Beefy Boxes and Bandwidth Generously Provided by pair Networks
Just another Perl shrine
 
PerlMonks  

Re: Re: How to calculate development time?

by Siddartha (Curate)
on Jun 01, 2001 at 14:36 UTC ( #84894=note: print w/ replies, xml ) Need Help??


in reply to Re: How to calculate development time?
in thread How to calculate development time?

Thanks for the suggestion.

I am seriously looking into this. The only problem will be that I will need a dedicated host, or an ISP that gives me telnet access. The cost of the solution is also not that much, and the increase in productivity should more than make up for it.

Thanks again, I have received a lot of usefull information from everyone, but this is probably the most usefull reply to my specific needs.

-Siddartha


Comment on Re: Re: How to calculate development time?
Re: Re: Re: How to calculate development time?
by mattr (Curate) on Jun 01, 2001 at 17:11 UTC
    Hi, I wrote a pretty detailed response but Netscape crashed.. so here are the highlights.

    - Mysql is fine for this job, it will take longer for Oracle which is overkill. I've used both and Abigail's comments notwithstanding, I can tell you your choice is fine. I read most of the document she provided and while there are good points there are also a lot of people with great experiences on MySQL and I find much of it outdated FUD particularly with regard to the needs of your project.

    - You must have telnet access to stay sane now and in the future, you might need to look at the apache error logs or maybe compile your own perl modules some time. Rackspace is nice, I have not used them but have been very impressed with their responsiveness at night. ssh is better than telnet if you can get it. I recommend linux with RAID 5 disk array.

    - Unless you must do clickpath tracking or very high volume accesses, don't use mod_perl on this project. It is a lot of fun but you need to be able to restart the server and it takes a lot longer. There is not a ton of documentation compared to the number of issues that come up with it, so experience is important.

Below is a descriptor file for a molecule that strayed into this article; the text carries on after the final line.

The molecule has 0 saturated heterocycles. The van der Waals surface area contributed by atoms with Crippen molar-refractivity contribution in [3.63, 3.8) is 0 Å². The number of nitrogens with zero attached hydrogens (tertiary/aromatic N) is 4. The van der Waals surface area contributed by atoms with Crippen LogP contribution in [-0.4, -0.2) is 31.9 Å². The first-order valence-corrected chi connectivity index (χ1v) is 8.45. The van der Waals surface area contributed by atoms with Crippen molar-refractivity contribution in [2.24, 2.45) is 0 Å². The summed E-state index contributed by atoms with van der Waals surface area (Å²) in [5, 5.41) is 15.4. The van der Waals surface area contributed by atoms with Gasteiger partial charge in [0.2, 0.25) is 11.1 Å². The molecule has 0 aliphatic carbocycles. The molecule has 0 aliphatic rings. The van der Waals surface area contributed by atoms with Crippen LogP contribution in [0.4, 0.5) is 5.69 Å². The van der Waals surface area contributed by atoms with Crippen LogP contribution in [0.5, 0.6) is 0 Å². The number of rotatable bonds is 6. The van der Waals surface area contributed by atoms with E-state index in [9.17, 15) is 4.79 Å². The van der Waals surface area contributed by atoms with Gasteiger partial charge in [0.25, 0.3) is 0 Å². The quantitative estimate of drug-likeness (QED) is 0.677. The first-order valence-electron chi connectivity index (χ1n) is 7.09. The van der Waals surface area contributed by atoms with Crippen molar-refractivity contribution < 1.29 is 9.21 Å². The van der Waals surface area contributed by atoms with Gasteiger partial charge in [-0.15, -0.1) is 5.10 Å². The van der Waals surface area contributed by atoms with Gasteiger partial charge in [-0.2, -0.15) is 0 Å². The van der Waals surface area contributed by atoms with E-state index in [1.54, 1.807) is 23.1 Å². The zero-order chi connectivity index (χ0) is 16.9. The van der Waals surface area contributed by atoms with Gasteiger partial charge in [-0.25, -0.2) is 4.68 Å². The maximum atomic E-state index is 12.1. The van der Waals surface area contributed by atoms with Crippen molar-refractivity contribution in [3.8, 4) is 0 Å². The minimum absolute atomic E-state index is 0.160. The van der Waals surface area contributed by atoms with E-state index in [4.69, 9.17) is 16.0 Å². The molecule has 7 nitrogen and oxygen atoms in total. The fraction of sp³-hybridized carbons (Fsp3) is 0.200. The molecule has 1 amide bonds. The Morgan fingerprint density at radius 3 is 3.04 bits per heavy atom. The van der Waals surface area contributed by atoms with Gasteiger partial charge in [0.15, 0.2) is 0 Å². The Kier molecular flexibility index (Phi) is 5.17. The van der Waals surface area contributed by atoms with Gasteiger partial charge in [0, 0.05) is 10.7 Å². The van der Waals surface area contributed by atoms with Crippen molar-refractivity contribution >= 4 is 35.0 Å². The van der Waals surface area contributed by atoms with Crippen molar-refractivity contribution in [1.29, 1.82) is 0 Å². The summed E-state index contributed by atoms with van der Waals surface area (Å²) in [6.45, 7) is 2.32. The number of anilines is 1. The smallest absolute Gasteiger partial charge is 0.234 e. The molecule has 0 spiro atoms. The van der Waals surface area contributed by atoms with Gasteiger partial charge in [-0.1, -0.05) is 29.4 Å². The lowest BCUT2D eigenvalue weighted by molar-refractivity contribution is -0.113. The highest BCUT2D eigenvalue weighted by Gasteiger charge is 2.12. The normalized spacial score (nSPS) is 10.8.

- Don't do credit cards in the beginning. It is complicated and other companies and laws will be involved.

    - As for project schedule, you may have trouble on this project if you allow the client to eat up your development time with figuring things out. Development time starts after the spec is signed.

    - You need to get a dialogue going and confirm your understanding of what they are saying. The client has to participate in developing a detailed specification, and must also be coopted to promote success of the project by the following activities:

    - Signoff on screen mockups and detailed functional descriptions before development

    - Signoff on delivery of parts, if you can handle that.

    - You make weekly risk assessment reports ( a number 1-10 may be good) and use "that increases risk" and "decreases risk" when new functionality or deadlines are mentioned. The idea is that you do not want to get behind the eight ball trying to defend yourself against an unrealistic deadline from feature creep or some other problem that may crop up.

    - Check out some of the ideas of XP programming philosophy, it has old and new ideas and may give you some ammunition if you use some of them.

    - It will probably take 2-3 times as long as you think. Keep a schedule with expected man-days per task, including testing on your side, bugfixes, testing on their side, content delivery, whatever. Actually content delivery is in addition to that. The variables you generally have include the number of people on the project, the budget, the time until delivery, the quality/robustness of the code, and the SCOPE. Scope means how much you are going to do. It is easiest usually to change scope so you must get the client involved so they do not make it difficult to change scope.